Permalink Add your comment
Share post
Design Museum

Eeek! I'm about to go live in an OU Live Conference

Visible to anyone in the world
Edited by Jonathan Vernon, Thursday, 27 Feb 2014, 18:40

I'm 'next door' in a group of 20+ using OULive for a conference - my turn to speak in an hour. Eeeek. Four years online with the OU and I have to say this is proving to be thrilling and engaging ... and the effort everyone puts in clearly the result of a lot of hard work.

We are in a break, sort of, so I'm not doing the equivalent of sitting in the back row texting my mates.

A good deal of the EMA will be to reflect on this experience, rather than the 'artefact' we deliver tonight. It has very much a case that my fellow students have helped me to set all kinds of parameters while introducing me to new platforms and supporting my output.

Permalink
Share post
Design Museum

Curiosity Satisfied

Visible to anyone in the world
Edited by Jonathan Vernon, Monday, 24 Feb 2014, 14:57

It amazes me how when reading something and pointed to a footnote or reference that if I choose to do so a few clicks and the reference is before my eyes. Reading up on the First World War there are books from 1914-18 that are freely available in digital form - the additional insight is when you glance at such a reference is to wonder why an author chose that sentence or paragraph, often I find there is something far more interesting being said.

All of this has me reflecting on 'interpretation' and how increasingly, because we can, we should, because we can, check up on authors - certainly take them off their academic pedestals as their word is never absolute, is inevitably biased - and sometimes they get it wrong.

There are two kinds of connectedness here:

1) with references the author has used - how selected, why they thought them of relevance or interest (and the authority and credibility of these references)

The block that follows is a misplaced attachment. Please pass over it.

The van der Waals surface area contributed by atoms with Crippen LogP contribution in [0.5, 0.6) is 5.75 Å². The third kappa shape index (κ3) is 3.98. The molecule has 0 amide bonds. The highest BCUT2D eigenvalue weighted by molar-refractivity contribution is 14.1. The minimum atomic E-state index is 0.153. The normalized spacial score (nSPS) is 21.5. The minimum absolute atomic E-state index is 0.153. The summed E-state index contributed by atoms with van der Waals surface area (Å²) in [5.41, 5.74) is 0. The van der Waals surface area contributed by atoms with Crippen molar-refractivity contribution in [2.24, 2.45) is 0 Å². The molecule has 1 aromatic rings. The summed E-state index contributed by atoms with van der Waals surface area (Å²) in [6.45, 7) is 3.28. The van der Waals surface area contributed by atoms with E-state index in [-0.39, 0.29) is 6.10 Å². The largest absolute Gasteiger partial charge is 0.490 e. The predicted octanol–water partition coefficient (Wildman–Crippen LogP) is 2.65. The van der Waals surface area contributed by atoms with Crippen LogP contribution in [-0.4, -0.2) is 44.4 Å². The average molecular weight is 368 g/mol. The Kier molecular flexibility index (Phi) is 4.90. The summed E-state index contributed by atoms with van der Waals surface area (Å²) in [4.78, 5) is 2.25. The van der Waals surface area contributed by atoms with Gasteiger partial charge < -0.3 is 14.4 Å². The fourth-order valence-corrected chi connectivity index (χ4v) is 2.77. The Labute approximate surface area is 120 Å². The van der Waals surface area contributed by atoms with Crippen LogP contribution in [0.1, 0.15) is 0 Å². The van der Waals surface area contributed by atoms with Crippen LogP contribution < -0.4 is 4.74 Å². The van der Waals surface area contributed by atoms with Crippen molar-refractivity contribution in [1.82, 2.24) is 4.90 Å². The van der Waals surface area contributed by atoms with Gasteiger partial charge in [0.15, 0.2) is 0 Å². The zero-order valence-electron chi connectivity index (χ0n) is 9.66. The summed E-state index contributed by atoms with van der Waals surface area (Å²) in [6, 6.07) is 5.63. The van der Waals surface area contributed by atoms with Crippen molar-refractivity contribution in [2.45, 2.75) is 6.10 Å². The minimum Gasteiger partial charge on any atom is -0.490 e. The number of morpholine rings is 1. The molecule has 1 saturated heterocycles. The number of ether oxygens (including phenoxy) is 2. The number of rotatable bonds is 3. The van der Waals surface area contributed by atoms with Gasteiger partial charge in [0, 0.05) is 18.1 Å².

2) with fellow readers - which, if you want a response, I increasingly find in Amazon of all places. There are always a few people who have picked  through the text, who are willing and able to other a response or to sleuth it out with you.

How does this change things?

The Web puts at anyone's fingertips resources that until recently were the exclusive domain of university libraries - the older, wealthier universities having the richest pickings and broadest range of references. To 'look something up' as we now do in a few moments could take a couple of days. 'Learning at the speed of need' is a phrase I like, used in the context of applied learning in business, but just as apt here.

As a consequence, earlier in their careers, students will have a broader and stronger, personal perspective. And as a consequence there will be more people 'out there' to join an informed discussion. And as a consequence more new ideas will come to fruition sooner and faster. And as a consequence, collectively, or common understanding will grow and develop faster than before.

 

Permalink
Share post
Design Museum

Leveraging mobile technologies and Web 2.0 tools to engage those with an interest in the centenary of the First World War in the stories of the people of the era using strategically placed Quick Response codes.

Visible to anyone in the world
Edited by Jonathan Vernon, Thursday, 27 Feb 2014, 16:56

If you are doing a Masters of Open and Distance Education Module (MAODE) you should be aware of an interested in the conference that is currently running in CloudWorks and OULive.